Munis - the name given to municipal bonds - are bonds sold by states and state agencies. For years munis have been considered safe and boring. But now, with many states facing severe budget crisis, investors (and in particular hedge funds) are paying close attention to munis.
If you are running a hedge fund, you might sense an opportunity here. If you believe that the credit worthiness of states will continue to decline, then the price of munis should fall (and at the same time the yield on these bonds will increase). The obvious strategy then is to go short munis. The question then is how?
The Financial Times tackles this question. First it turns out that shorting muni bonds is quite hard as most muni debt is held by buy and hold investors like pension funds who are not interested in lending the bonds out to short sellers. Second, even though in theory you could buy credit default swaps, the market for muni CDS contracts is pretty thin and as a result there are liquidity issues. Finally, you could just try and short a muni index, but you won't be able to target a specific state.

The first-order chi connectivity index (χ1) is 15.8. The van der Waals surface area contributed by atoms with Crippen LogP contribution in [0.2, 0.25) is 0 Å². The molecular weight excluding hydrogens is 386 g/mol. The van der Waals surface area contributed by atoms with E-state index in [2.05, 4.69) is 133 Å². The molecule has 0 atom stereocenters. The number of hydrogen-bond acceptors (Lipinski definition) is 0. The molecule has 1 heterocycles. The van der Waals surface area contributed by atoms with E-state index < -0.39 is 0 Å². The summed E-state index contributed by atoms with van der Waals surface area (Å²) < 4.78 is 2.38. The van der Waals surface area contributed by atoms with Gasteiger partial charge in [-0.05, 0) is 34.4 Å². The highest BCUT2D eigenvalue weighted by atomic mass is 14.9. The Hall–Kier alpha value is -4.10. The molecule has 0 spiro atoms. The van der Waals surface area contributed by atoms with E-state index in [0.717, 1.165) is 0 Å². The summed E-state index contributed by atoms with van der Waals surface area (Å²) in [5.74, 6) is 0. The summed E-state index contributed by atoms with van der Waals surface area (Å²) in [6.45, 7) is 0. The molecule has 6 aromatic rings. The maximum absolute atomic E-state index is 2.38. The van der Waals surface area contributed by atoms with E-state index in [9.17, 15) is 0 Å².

For students of finance, this is what we call a "limits to arbitrage" problem. While in theory the smart money should try and short overpriced bonds, frictions in the market render such a strategy costly or unpractical. It is important to note however, that this doesn't mean that markets are not efficient, just that they are not perfect. There is a difference.